Which is a pity, when you imagine the stories that could have been told about Uranus.

Thanks, Johann Bode

Astronomer William Herschel discovered our solar system’s 7th planet in 1781. It was up to Herschel to name his discovery, but it took a couple of years for anything to stick. (To… you know… I’m not even going to say it.)

Herschel wanted to name the newly-discovered planet for his patron, King George III of England. It might have made a good morale boost for George, who at the time was in the throes of mental and physical illness and had just lost his American colonies. A planet might not have been a bad consolation prize – but nobody outside England liked the idea of naming an entire planet for an English king.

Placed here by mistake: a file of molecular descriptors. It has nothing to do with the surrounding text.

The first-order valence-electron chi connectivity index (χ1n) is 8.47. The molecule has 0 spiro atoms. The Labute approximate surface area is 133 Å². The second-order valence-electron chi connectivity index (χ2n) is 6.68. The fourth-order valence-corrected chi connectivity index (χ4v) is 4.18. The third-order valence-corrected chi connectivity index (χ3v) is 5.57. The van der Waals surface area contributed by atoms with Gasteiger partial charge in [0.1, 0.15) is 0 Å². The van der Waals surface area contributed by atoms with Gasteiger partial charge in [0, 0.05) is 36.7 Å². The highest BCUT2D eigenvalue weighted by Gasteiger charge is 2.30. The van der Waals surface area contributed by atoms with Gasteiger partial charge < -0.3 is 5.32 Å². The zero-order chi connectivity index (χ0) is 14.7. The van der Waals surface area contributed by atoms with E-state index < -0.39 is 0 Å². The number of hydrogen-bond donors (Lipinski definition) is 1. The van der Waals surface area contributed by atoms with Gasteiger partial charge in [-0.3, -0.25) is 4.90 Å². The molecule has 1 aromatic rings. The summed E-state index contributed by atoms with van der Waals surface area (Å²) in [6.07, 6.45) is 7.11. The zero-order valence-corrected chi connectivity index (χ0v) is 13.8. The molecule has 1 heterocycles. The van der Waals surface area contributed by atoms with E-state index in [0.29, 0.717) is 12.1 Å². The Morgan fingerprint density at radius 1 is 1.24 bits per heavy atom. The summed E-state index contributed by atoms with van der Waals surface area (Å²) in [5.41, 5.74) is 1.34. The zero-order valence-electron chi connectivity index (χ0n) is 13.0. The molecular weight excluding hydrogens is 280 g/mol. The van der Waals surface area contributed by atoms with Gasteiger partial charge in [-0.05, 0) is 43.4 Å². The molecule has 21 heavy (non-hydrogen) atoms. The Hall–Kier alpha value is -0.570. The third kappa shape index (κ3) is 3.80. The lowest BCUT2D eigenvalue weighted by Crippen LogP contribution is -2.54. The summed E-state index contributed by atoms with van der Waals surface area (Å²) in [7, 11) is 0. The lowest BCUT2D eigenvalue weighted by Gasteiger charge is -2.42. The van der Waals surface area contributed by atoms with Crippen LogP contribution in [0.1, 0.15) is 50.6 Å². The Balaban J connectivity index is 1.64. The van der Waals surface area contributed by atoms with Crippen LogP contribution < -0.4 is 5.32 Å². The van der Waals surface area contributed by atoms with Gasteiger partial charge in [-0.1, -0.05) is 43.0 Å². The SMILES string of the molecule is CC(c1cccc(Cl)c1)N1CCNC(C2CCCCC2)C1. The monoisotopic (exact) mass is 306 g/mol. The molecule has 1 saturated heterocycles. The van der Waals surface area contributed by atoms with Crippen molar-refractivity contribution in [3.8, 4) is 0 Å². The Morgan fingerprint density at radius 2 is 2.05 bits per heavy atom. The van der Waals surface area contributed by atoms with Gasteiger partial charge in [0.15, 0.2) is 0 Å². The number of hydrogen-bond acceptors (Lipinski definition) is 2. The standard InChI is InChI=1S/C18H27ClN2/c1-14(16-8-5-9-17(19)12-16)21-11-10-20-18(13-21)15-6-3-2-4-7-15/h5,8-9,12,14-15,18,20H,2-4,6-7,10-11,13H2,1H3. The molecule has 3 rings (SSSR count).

The quite understandable international response to Herschel’s proposal underscores why the International Astronomical Union has naming guidelines for stars and planets today.

A Swedish astronomer suggested Neptune – which of course got used later on a different, and equally overlooked by science missions since 1986, ice giant. But the eventual winner was a suggestion from a German astronomer named Johann Bode, who had also figured out Uranus’ orbit while everyone else was debating the George vs. Neptune issue.

So we have Johann Bode to thank for headlines like “Uranus smells like farts” and for the fact that NASA will hopefully probe Uranus sometime in the next decade or so.

Bathroom Humor Either Way

But what Bode gave us, some modern astronomers at least attempt to take away.